How to Get the Most Out of Your Mentor

Entrepreneurs offer insights into business mentor relationships

Written by Seamus Kelleher.

Taking a business idea from concept to reality is not easy. In fact, it’s very hard. With stiff competition for resources, the most successful founders pursue every opportunity available to help grow their business.

Among startups, those that work closely with helpful, experienced mentors raise on average 7 times more capital and experience 3.5 times greater growth. After all, the best teacher is experience. Mentors have already accomplished navigating the tricky trail of entrepreneurship, from securing funding to scaling their business and retaining customers.

Mike Boyd is the founder & CEO of iReconCars, a platform designed to make the vehicle reconditioning process simpler and more transparent. Boyd learned the value of mentorship through his experience at Rev1 Ventures, a central Ohio regional partner of Ohio Third Frontier. The iReconCars team sought a veteran entrepreneur with success building a company from the ground up, and was paired with Janis Mitchell, founder & CEO of Precise Resource, a workforce talent search firm. Janis was looking to give back by guiding to a team of innovative, driven workers, and she found that in iReconCars.

Boyd and Mitchell both extol the benefits of mentorship and offered advice to help you make the most of your mentor-mentee relationship:

  • Be passionate: Founders should seek mentors who are genuinely passionate about the industry in which they operate. Mitchell lobbied to be paired with iReconCars because of a lifetime love for cars, having grown up around a brother who fixed and raced them. Authentic interest always shows, and it motivates all parties involved to work harder towards their goals.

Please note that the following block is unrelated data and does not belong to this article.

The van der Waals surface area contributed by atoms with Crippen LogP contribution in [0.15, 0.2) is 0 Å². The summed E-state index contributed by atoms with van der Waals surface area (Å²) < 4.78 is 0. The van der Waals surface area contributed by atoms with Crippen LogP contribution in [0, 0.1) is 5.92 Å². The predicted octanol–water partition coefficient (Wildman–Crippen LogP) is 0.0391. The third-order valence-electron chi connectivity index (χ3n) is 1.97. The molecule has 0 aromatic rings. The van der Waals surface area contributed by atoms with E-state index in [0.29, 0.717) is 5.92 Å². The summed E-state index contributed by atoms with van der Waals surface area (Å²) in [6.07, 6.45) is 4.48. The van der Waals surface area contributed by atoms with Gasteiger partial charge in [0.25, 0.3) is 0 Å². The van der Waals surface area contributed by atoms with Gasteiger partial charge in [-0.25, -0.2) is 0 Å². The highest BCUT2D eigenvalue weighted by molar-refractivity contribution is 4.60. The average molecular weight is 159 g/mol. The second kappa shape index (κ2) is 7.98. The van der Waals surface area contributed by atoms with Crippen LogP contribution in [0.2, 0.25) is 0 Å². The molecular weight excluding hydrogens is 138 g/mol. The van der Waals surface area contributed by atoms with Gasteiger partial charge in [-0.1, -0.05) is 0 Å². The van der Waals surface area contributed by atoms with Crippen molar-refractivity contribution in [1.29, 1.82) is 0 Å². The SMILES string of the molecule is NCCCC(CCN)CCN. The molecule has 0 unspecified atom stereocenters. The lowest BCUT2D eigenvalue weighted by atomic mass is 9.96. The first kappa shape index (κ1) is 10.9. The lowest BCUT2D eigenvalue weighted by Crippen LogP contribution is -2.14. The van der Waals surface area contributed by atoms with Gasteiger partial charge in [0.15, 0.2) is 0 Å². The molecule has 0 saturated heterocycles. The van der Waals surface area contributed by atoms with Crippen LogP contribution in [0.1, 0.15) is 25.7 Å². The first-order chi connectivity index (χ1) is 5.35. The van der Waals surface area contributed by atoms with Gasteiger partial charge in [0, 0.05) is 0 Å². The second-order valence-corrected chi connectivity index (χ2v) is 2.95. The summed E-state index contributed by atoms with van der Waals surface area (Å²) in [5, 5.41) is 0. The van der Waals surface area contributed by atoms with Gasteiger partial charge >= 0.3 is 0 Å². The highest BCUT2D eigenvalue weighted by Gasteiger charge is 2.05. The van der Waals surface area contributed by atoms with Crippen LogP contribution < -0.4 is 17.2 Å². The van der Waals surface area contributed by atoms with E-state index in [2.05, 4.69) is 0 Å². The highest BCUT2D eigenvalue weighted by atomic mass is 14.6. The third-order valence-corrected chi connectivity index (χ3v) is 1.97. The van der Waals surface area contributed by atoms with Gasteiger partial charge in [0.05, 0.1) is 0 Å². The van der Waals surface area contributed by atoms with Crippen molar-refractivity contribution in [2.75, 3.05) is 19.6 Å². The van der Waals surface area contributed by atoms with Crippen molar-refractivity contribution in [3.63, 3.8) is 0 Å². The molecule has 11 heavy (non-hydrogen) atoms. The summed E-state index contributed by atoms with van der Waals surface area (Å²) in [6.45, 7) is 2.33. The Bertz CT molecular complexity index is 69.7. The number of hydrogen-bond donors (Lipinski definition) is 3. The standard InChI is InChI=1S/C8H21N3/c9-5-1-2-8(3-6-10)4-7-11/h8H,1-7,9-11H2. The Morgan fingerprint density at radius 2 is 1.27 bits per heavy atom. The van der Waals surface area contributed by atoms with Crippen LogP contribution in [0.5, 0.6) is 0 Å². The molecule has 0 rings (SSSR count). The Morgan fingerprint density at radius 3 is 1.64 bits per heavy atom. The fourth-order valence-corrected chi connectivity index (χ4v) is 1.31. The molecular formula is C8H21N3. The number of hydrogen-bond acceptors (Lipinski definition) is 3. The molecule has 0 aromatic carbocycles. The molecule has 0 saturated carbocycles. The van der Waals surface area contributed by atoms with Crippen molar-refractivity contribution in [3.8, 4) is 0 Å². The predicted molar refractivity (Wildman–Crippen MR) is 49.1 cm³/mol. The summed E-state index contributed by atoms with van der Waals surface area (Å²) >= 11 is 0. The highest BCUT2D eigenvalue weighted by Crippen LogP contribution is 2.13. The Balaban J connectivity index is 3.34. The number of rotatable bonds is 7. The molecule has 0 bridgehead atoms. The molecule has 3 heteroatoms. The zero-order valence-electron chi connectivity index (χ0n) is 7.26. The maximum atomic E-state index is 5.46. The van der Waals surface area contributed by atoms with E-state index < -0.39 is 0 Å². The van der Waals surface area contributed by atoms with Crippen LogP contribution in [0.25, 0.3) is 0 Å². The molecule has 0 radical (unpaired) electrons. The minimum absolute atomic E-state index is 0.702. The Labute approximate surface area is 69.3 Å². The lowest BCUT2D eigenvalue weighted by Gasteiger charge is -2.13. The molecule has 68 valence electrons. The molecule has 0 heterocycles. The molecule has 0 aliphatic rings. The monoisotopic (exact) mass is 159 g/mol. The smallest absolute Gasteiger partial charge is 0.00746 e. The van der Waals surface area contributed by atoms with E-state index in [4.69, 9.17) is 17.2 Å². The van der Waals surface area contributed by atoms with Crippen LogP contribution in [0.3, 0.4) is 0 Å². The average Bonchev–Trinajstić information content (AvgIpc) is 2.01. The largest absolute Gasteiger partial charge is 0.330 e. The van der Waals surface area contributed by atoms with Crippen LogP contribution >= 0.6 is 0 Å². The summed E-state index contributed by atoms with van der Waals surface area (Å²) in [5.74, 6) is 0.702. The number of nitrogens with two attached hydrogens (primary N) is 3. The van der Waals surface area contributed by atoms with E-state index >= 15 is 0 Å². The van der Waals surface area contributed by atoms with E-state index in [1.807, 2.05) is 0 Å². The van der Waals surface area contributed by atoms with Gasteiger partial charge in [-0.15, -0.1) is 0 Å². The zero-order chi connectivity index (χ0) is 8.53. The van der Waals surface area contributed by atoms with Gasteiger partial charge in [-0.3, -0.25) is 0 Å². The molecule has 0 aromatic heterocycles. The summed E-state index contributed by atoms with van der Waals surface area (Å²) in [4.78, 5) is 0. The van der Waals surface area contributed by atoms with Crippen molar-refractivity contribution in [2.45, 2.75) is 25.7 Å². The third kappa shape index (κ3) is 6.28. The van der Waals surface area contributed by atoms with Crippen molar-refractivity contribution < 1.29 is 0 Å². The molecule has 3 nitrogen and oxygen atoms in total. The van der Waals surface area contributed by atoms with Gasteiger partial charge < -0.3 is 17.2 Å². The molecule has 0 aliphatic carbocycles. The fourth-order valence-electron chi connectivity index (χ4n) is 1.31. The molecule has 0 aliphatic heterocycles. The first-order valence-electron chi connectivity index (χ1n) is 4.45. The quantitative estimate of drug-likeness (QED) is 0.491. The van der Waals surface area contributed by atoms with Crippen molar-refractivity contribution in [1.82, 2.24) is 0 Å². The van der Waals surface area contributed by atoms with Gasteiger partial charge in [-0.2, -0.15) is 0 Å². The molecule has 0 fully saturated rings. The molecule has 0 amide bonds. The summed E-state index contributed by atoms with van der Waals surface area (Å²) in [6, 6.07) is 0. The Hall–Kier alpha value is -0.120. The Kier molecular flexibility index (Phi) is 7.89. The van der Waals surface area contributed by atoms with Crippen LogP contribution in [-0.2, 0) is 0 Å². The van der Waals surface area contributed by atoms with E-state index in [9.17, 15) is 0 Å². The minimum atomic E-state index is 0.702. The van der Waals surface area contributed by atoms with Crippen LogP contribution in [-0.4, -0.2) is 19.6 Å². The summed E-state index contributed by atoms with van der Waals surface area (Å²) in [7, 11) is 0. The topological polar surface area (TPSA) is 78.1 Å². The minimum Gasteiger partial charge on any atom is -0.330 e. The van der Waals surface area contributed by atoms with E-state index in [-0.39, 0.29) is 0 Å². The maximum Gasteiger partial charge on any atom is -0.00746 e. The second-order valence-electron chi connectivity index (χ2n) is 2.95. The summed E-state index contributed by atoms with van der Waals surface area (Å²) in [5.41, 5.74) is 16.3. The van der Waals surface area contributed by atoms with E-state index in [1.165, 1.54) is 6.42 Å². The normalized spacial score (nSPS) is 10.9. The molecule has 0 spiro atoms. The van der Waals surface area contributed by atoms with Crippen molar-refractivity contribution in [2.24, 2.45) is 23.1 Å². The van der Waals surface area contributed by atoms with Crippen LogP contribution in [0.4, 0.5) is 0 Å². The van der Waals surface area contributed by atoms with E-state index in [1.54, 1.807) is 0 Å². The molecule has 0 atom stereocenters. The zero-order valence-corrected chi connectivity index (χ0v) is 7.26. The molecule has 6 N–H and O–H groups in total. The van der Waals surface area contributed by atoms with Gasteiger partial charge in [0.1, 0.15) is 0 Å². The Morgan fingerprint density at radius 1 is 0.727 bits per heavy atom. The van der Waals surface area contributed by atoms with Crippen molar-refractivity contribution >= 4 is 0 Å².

• Be transparent: The cornerstones of any professional relationship are honesty and accountability. To build trust and respect between a mentor and mentee, both must know that the other can be relied on. If something won’t be completed on deadline, let the other person know in advance, and give an honest explanation of why. Boyd and Mitchell both stressed the importance of being able to rely on and trust on the other.
  • Establish clear goals: Set realistic but ambitious short term goals. When a team is on the same page regarding objectives, Boyd and Mitchell agree they work together more cohesively to achieve them. Make sure your goals are attainable, but still lofty, to rally the team together and maintain focus on improving your business. Short term milestones help keep everyone locked in while preventing fatigue, and keep both parties feeling like their efforts are worthwhile.
  • Keep lines of communication open: Be responsive to emails and phone calls. If your mentor or mentee takes the time to reach out to you, it’s incumbent on you to respond in a timely fashion to let them know their message was received. If you’re not immediately available, offer an alternative time to connect. Entrepreneurs, both the mentor and mentee, value their time greatly. Playing phone tag or exchanging email after email will only serve to waste the others’ time and leave them feeling underappreciated.

“iReconCars is going to do amazing things, and I’m so glad I get to help them along the way. We determined together what they want to achieve as far as value and market position, and we have a clear strategy to get there,” said Mitchell. “It feels great and it’s very exciting to me because I really didn’t have anybody to help me avoid mistakes along the way. I had to learn the hard way, but hopefully they won’t.”

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